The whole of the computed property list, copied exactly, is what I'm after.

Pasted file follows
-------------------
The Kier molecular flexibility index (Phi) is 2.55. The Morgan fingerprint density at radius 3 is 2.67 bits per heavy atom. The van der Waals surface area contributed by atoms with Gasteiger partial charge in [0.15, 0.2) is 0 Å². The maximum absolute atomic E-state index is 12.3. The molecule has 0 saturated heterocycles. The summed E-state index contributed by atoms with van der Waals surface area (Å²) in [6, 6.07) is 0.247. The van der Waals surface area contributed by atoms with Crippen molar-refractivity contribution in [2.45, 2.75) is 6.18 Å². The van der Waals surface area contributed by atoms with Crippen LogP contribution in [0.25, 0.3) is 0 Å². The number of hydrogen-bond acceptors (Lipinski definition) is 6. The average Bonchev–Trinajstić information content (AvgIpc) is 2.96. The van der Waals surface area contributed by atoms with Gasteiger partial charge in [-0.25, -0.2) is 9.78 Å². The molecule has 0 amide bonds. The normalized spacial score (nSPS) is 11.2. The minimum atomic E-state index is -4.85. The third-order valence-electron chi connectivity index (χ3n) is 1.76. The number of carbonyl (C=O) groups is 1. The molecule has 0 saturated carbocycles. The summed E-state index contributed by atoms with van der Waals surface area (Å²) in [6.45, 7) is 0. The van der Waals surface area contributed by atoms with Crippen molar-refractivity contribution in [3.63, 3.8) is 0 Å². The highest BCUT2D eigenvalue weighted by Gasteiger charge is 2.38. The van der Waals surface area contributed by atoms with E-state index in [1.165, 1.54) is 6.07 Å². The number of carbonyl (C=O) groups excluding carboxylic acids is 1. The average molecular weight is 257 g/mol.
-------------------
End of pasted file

The Kier molecular flexibility index (Phi) is 2.55. The Morgan fingerprint density at radius 3 is 2.67 bits per heavy atom. The van der Waals surface area contributed by atoms with Gasteiger partial charge in [0.15, 0.2) is 0 Å². The maximum absolute atomic E-state index is 12.3. The molecule has 0 saturated heterocycles. The summed E-state index contributed by atoms with van der Waals surface area (Å²) in [6, 6.07) is 0.247. The van der Waals surface area contributed by atoms with Crippen molar-refractivity contribution in [2.45, 2.75) is 6.18 Å². The van der Waals surface area contributed by atoms with Crippen LogP contribution in [0.25, 0.3) is 0 Å². The number of hydrogen-bond acceptors (Lipinski definition) is 6. The average Bonchev–Trinajstić information content (AvgIpc) is 2.96. The van der Waals surface area contributed by atoms with Gasteiger partial charge in [-0.25, -0.2) is 9.78 Å². The molecule has 0 amide bonds. The normalized spacial score (nSPS) is 11.2. The minimum atomic E-state index is -4.85. The third-order valence-electron chi connectivity index (χ3n) is 1.76. The number of carbonyl (C=O) groups is 1. The molecule has 0 saturated carbocycles. The summed E-state index contributed by atoms with van der Waals surface area (Å²) in [6.45, 7) is 0. The van der Waals surface area contributed by atoms with Crippen molar-refractivity contribution in [3.63, 3.8) is 0 Å². The highest BCUT2D eigenvalue weighted by Gasteiger charge is 2.38. The van der Waals surface area contributed by atoms with E-state index in [1.165, 1.54) is 6.07 Å². The number of carbonyl (C=O) groups excluding carboxylic acids is 1. The average molecular weight is 257 g/mol.